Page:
When it comes to the original Lucifer comic series it’s hard to imagine another book that starts out on such a flawed note. While not objectively bad the first book is one that is hard to flat out recommended. It’s not particularly well paced. It didn’t seem to have a clear idea as to where it was going. The arcs within the book seemed to go on forever and weren’t all that compelling unless it was flat our copying the format of its parent comic, Neil Gaiman’s Sandman series. The book was, to put it, quite frankly, a mediocre read and could easily permanently turn one off from the series even if, once again, it is not objectively bad. Luckily however the second book is a vast improvement over the first in every conceivable way and almost makes the first book worth reading through. And since the show’s fourth season was recently released on Netflix what better time could there be to take a look back at the comic that started it all? This is comic book spotlight shining a light on Lucifer: Book Two.

The story for Lucifer: Book Two picks up right where the previous story left off. After a series of events, Lucifer was able to find a way out of Gods domain and decided to create his own universe with newly gained abilities. In response to this, various factions across the cosmos begin to draw lines in the sand with some looking to reap the benefits of this new universe, others merely wanting the chance to serve Lucifer again while others look at this creation with more malicious intent. And, once again, it is a vast improvement over the first book in nearly every conceivable way.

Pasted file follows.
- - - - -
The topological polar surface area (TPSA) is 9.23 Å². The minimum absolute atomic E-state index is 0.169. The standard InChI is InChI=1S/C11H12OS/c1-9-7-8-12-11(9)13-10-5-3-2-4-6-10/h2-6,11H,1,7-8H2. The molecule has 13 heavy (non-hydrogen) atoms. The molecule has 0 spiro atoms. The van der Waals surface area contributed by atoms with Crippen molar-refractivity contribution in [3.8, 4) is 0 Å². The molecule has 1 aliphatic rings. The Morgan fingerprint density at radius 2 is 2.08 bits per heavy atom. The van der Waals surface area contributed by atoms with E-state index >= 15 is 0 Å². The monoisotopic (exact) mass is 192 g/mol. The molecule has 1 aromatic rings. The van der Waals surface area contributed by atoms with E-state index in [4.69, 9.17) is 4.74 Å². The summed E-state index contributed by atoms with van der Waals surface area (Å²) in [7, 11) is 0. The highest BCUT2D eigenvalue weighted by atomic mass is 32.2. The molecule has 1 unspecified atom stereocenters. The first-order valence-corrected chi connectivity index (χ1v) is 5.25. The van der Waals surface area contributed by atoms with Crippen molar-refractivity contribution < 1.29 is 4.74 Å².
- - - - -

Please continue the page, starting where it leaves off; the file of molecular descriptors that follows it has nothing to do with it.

You see the problem with having the main character be the actual devil is that it is a bit difficult to have narrative tension. Like Morpheus in Sandman, Lucifer is a nigh-omnipotent character who can make most of his problems go away with a wave of his hand. This, unfortunately, makes compelling stories revolving the character a difficult task at best and nearly impossible for a writer with no previous experience with an ongoing series. The first book would often attempt to level the playing field by either depowering Lucifer, throwing things just as powerful at him or have him go up against enemies that just might be smart enough to get one over on him. The end result was a bit mixed with only the latter of these really working and only just so. The more compelling stories, however, always followed the little people who got caught up in Lucifer’s schemes for better and for worse. And this is where Lucifer: Book Two makes its biggest improvement.

With a few notable acceptations, Lucifer: Book Two doesn’t actually focus on Lucifer as the main character. Writer Mike Carey clearly picked up on the fact that the best stories in those early arcs didn’t focus on Lucifer as the protagonist. They centered around Jill and her friends who just happened to be in the wrong place at the wrong time when Lucifer was in town. Or they more effectively focused on Elaine and her bizarre connections to all of this and how Lucifer irrevocably changed their lives. And just about every story arc in this book focuses in on these kinds of characters and is immediately more compelling as a result.